The Greater Pueblo Chamber of Commerce’s Board of Directors on April 8 voted to support a community owned utility in Pueblo, Colo., rather than an investor-owned utility.
Residents in Pueblo are scheduled to vote on May 5 on a measure that would allow the city to leave investor-owned Black Hills Energy and form a public power utility.
The Pueblo City Council approved the special municipal election during a Feb. 10 meeting. If approved, the city would move to buy or condemn Black Hills Energy’s electric facilities in the city and Pueblo County. The approved ballot question authorizes Pueblo’s Board of Water Works to form a water and power utility.
Pueblo Chamber Board notes significant savings expected over 20-year period
The Pueblo Chamber’s Board of Directors said that while immediate reduction in rates are not likely, over a 20-year period significant savings will be received by ratepayers. No taxpayer funds would be used to acquire or operate the system, the board noted.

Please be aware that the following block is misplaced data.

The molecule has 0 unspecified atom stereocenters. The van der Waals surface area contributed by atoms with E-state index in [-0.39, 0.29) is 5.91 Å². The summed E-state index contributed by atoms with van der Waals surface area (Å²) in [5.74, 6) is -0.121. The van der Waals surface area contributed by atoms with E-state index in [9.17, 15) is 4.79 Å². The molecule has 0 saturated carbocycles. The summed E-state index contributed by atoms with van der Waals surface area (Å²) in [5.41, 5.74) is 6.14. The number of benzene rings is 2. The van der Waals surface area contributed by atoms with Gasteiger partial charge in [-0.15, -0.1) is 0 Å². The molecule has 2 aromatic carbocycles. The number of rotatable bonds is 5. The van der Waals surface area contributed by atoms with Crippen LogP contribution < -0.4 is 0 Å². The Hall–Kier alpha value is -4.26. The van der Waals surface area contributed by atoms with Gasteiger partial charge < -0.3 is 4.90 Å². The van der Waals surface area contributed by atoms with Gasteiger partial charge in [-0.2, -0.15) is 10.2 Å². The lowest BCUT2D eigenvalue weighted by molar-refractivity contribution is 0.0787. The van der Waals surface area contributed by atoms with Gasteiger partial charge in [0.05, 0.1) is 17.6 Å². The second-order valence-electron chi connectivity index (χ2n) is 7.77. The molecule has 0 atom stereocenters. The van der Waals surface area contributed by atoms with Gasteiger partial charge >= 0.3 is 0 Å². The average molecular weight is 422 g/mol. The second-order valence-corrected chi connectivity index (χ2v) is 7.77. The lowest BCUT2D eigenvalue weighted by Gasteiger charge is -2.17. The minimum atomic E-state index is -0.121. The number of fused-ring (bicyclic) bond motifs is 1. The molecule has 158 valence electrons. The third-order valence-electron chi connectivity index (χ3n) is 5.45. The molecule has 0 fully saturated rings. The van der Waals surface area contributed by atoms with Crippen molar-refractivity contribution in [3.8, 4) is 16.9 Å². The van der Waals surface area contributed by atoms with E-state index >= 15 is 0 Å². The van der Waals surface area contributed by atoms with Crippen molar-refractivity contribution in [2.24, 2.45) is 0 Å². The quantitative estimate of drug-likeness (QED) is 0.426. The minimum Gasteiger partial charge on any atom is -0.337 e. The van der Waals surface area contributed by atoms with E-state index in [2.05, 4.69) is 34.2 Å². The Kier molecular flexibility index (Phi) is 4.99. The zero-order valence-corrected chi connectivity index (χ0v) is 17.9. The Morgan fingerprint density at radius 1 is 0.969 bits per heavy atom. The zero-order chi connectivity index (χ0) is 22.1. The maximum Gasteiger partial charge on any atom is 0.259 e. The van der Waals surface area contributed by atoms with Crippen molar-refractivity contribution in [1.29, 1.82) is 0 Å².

It was also noted that a Municipal Electric Utility Feasibility Study (Phase 2) showed that estimated costs to acquire all distribution system statewide and separation of stranded costs, other costs for legal, start-up and working capital would be $868 million.
At current rates, the Phase 2 study estimates that the level of net revenues provides enough capacity to cover revenue bonds of $900 million to $1 billion. This indicates that a transition to a community owned electric works is financially feasible with significant rate savings over a 20-year period, the chamber of commerce noted.
“Additionally, local control would allow quick decisions in economic development cases rather than the cumbersome process of the Public Utilities Commission,” it said.